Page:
Subscribe
  
IPQ Inside the global regulatory dialogue

MedImmune’s Agreement to Produce Merck’s Biosimilars Exemplifies Shifting Biotech Manufacturing Sands

Jul 31st, 2012

Please Log in to print the full article

MedImmune’s long-term, “trusted partner” agreement with Merck to produce Merck’s biosimilars exemplifies the shifting sands of biotech production capability and need and the different relationships that are being explored to handle that flux.

The 15-year contract signed last September calls for each firm using the other’s facilities in production areas where there is a capacity shortfall on the one side and an excess capacity on the other.

While Merck will be taking advantage of extra biotech manufacturing capacity at MedImmune in expanding into biosimilars, MedImmune will use excess microbial and fill/finish capacity at Merck for its needs in those areas.  MedImmune has already been producing monoclonal antibody-based clinical trial material for Merck under the agreement.

At an ISPE conference in Tampa, Florida, in February, MedImmune Capacity Utilization VP Darren Dasburg explained that a “trusted partner” relationship includes “the full benefits of reciprocity” and produces “significant savings in both directions.” Dasburg was VP of North American Engineering at GlaxoSmithKline prior to joining MedImmune in 2010.

In his presentation, the MedImmune VP detailed his firm’s agreement with Merck, including : ● why it was formed ● how it differs from other industry agreements ● implications for the manufacturing facilities involved, and ● how both firms are already benefiting from the arrangement.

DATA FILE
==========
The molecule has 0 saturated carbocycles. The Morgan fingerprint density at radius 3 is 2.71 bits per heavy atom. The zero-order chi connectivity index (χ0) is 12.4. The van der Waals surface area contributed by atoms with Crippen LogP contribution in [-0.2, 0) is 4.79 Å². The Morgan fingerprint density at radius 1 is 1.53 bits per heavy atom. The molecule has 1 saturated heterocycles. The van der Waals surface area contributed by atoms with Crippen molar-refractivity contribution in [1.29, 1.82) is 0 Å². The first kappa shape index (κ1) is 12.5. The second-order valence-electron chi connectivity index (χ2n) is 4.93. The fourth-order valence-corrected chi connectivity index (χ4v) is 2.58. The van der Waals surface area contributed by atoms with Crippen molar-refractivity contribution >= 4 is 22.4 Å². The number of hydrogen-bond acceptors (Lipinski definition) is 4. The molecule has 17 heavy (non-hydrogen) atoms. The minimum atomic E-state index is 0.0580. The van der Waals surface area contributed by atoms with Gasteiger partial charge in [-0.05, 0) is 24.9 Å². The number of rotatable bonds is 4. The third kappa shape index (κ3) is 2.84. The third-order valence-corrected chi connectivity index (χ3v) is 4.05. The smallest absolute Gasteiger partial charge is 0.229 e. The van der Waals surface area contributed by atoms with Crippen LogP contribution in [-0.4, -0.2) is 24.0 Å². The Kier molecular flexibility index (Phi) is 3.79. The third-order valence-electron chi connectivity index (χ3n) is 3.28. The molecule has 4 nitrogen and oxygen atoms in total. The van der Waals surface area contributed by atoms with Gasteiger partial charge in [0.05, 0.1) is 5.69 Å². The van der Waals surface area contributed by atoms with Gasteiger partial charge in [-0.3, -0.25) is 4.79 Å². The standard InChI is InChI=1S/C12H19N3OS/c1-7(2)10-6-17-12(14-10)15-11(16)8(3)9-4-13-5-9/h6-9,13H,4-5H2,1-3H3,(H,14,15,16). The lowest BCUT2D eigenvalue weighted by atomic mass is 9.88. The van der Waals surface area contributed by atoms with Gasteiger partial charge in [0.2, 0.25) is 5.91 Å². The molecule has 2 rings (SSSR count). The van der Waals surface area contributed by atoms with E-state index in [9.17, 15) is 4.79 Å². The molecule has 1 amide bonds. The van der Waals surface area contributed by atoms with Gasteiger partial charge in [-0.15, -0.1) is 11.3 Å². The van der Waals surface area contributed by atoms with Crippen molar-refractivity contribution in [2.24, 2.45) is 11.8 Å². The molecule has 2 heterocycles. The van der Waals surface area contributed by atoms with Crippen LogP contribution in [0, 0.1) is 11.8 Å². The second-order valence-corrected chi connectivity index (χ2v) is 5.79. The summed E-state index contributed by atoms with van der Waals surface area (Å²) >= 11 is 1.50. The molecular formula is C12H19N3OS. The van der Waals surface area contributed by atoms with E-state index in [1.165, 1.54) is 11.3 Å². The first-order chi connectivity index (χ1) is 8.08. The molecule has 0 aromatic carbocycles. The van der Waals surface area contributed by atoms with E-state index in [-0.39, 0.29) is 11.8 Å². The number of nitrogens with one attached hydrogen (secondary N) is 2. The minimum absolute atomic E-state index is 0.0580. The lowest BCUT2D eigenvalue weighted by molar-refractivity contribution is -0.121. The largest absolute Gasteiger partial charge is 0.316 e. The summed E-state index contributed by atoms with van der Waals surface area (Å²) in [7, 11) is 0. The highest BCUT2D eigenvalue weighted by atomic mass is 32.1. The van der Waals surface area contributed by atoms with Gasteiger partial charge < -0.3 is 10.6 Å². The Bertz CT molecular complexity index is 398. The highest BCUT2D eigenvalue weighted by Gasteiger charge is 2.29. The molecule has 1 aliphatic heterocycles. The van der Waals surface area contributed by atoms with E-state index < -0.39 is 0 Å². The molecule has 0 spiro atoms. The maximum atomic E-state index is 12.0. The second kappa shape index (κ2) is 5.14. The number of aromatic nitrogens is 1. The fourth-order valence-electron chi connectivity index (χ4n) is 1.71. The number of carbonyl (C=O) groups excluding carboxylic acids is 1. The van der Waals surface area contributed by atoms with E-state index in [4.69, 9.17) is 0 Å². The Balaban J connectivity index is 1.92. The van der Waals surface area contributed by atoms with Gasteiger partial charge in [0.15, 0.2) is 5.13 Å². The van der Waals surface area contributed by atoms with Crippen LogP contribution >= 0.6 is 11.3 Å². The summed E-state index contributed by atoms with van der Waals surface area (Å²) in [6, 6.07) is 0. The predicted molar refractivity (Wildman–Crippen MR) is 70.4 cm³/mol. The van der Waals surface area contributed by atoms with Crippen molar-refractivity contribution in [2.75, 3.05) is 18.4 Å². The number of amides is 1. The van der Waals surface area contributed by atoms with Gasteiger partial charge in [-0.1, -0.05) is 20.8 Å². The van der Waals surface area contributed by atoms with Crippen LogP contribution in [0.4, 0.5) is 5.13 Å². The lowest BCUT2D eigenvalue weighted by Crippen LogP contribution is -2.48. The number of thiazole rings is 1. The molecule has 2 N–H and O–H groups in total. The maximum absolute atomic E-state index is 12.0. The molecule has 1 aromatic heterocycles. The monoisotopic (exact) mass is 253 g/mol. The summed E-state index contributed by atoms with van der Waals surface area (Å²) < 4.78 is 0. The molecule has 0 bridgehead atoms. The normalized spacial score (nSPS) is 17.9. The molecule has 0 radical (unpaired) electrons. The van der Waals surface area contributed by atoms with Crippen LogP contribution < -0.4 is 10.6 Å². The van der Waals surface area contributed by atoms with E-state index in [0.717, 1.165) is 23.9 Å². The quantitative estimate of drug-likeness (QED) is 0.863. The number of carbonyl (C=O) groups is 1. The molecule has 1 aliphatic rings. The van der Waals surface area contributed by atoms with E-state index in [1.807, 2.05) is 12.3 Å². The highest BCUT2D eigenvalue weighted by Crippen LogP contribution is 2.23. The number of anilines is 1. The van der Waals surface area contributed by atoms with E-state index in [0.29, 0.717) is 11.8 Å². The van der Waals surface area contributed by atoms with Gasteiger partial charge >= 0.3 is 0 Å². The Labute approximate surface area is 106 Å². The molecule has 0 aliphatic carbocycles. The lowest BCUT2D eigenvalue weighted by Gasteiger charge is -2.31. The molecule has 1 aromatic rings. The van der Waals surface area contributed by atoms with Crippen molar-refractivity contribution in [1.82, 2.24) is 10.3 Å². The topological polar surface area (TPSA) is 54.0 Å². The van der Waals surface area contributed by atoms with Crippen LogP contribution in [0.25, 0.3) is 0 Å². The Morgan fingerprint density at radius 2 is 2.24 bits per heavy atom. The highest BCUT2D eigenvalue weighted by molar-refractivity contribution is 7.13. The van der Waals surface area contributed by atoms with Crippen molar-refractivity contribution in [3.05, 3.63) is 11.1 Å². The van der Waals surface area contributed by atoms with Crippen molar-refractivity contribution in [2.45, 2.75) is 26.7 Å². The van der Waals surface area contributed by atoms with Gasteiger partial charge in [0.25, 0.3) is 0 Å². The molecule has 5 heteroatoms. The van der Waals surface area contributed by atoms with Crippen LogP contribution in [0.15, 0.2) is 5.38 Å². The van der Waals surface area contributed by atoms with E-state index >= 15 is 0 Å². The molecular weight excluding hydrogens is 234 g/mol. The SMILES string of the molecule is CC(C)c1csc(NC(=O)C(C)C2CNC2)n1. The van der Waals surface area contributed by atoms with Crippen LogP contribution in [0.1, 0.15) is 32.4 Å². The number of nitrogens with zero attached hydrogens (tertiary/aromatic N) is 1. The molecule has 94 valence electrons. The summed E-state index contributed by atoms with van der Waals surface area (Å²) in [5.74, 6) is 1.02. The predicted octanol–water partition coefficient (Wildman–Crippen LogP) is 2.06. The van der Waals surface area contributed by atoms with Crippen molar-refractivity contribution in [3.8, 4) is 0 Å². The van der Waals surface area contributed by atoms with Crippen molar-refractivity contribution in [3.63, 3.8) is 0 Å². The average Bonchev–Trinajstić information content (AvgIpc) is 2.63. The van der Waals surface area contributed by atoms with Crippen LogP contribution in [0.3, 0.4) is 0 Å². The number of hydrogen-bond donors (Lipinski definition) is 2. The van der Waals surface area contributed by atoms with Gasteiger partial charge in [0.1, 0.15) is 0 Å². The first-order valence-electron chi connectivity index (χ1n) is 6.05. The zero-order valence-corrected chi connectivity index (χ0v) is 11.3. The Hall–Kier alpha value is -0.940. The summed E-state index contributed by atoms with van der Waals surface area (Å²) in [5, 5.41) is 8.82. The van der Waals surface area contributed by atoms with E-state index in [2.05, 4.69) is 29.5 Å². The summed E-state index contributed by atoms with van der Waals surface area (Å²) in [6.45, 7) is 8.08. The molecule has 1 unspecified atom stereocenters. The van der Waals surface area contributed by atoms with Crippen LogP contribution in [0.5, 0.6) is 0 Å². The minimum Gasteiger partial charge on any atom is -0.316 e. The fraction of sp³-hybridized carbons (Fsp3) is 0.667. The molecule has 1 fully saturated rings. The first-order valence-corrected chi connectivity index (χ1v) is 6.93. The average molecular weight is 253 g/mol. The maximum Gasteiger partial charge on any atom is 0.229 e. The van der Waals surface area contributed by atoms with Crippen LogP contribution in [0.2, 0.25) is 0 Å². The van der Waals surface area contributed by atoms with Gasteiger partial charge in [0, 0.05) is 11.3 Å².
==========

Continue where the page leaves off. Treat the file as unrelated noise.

[The story continues for subscribers beginning on page 2.  Nonsubscribers can purchase the story for $195 by contacting Wayne Rhodes ([email protected]).  For subscription/license information, click here.]

See related stories:

Safety Assurance in Focus at FDA Hearing on Biosimilar Guidance and Policy Refinement

Raft of Comments on FDA Biosimilar Draft Guidances Draw Attention to Protein Definition, Interchangeability and Naming

EMA’s Biosimilar Quality Guideline Redraft Sharpens Focus on Target Profiles and Lifecycle Changes of Reference Product

EMA’s Biotech CMC Focal Points Include Biosimilar Guideline Revisions and Joint Reviews with FDA

FDA’s Proposed Biosimilar User Fee Structure Explained to Congress by CDER’s Woodcock

FDA Release of Biosimilar Guidance Documents Opens Up New Chapter in Dialogue with Industry

FDA Releases Biosimilar Authorization Performance Goals for Comment as Efforts to Implement the New Act Continue

Make Interchangeability Decision After Biosimilar Approval, Amgen Urges FDA

Pages: 1 2

    ©2021 IPQ Publications